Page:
The Johnson South Reef Skirmish of 1988 was a naval battle that took place between Chinese and Vietnamese forces over Johnson South Reef in the Spratly Islands on this day.
Two independent versions:
Cheng Tun-jen and Tien Hung-mao, two American professors, summarized the battle as following: in late 1987, the PRC (China) started deploying troops to some of the unoccupied reefs of the Spratly Islands. Soon after the PLA (Peoples Liberation Army) (China) stormed the Johnson South Reef on 14 March 1988, a skirmish began between Vietnamese troops and PLA landing parties. Within a year, the PLA occupied and took over seven reefs and rocks in the Spratly Islands.
Koo Min Gyo, Assistant Professor in the Department of Public Administration at Yonsei University, Seoul, South Korea, reported the battle’s course was as follows: On 31 January 1988, two Vietnamese armed cargo ships approached the Fiery Cross Reef to get construction material to build structures signifying Vietnam’s claim over the reef. However, the PLA-N intercepted the ships and forced them away from the reef. On 17 February, a group of Chinese ships (a PLA-N destroyer, escort, and transport ships) and several Vietnamese ships (a minesweeper and armed freighter) all attempted to land troops at Cuarteron Reef. Eventually the out-gunned Vietnamese ships were forced to withdraw. On 13 and 14 March, a PLAN artillery frigate was surveying the Johnson reef until it spotted three Vietnamese ships approaching its location. Both sides dispatched troops to occupy Johnson Reef. After shots were fired by ground forces on the reef, the Chinese and Vietnamese ships opened fire on each other.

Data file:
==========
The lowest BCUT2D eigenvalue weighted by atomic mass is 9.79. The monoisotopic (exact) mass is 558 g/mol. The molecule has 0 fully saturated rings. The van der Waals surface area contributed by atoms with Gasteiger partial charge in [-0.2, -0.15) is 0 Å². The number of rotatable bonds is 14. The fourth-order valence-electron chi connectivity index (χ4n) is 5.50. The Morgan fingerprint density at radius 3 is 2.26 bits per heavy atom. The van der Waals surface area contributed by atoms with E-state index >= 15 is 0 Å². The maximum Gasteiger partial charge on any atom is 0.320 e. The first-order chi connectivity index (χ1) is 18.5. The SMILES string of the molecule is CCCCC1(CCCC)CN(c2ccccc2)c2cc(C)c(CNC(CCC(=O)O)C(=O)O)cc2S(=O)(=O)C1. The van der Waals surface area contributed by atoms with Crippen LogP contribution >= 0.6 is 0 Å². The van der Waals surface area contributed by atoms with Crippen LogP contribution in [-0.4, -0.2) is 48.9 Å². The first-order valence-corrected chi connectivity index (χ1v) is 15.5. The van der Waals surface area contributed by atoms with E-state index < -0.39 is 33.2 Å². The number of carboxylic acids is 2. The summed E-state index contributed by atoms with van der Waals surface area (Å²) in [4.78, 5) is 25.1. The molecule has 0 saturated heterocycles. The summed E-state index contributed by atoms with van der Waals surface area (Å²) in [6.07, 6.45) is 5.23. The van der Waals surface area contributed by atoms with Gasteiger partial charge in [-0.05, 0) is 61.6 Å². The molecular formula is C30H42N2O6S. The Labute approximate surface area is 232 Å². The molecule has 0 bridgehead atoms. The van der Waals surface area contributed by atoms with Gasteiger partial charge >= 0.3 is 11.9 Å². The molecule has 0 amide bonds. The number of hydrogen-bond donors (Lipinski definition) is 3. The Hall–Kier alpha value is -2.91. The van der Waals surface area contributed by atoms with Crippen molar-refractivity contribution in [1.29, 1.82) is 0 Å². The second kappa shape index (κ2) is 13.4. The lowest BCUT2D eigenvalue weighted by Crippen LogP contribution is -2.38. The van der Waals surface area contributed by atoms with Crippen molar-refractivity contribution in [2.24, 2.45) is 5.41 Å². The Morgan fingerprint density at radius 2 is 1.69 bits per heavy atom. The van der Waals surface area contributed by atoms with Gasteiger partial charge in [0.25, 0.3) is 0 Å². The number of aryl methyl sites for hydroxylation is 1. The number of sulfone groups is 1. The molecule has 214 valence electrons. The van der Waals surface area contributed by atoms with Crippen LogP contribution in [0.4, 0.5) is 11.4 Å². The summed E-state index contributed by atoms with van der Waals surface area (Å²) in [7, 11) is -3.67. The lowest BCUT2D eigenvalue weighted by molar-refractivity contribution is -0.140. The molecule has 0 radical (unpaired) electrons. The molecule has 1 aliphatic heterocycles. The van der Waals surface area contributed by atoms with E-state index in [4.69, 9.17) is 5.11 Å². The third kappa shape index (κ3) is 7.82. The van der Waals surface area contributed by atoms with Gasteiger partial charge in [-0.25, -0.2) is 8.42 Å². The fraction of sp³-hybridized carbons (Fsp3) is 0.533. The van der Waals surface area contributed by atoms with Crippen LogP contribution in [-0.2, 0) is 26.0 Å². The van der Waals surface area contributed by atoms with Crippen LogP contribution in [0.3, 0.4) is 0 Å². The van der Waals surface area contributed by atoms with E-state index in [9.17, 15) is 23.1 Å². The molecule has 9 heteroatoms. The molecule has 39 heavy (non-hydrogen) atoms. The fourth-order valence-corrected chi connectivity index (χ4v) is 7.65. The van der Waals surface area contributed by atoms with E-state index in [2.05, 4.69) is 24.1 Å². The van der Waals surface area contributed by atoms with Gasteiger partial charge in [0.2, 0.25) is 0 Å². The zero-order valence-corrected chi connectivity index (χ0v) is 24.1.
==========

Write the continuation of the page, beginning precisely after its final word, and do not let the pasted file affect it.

China moved quickly to consolidate its presence. By the end of 1988, it had occupied six reefs and atolls in the Spratly Islands. In 1994, China had a similar confrontation by asserting its ownership of Mischief Reef, which was inside the claimed EEZ of the Philippines. However, the Philippines only made a political protest, since according to the Henry L. Stimson Center, the Philippine Navy decided to avoid direct confrontation. This was partly based on the Johnson South Reef Skirmish, in which the Chinese had killed Vietnamese troops even though the conflict took place near the Vietnamese-controlled area.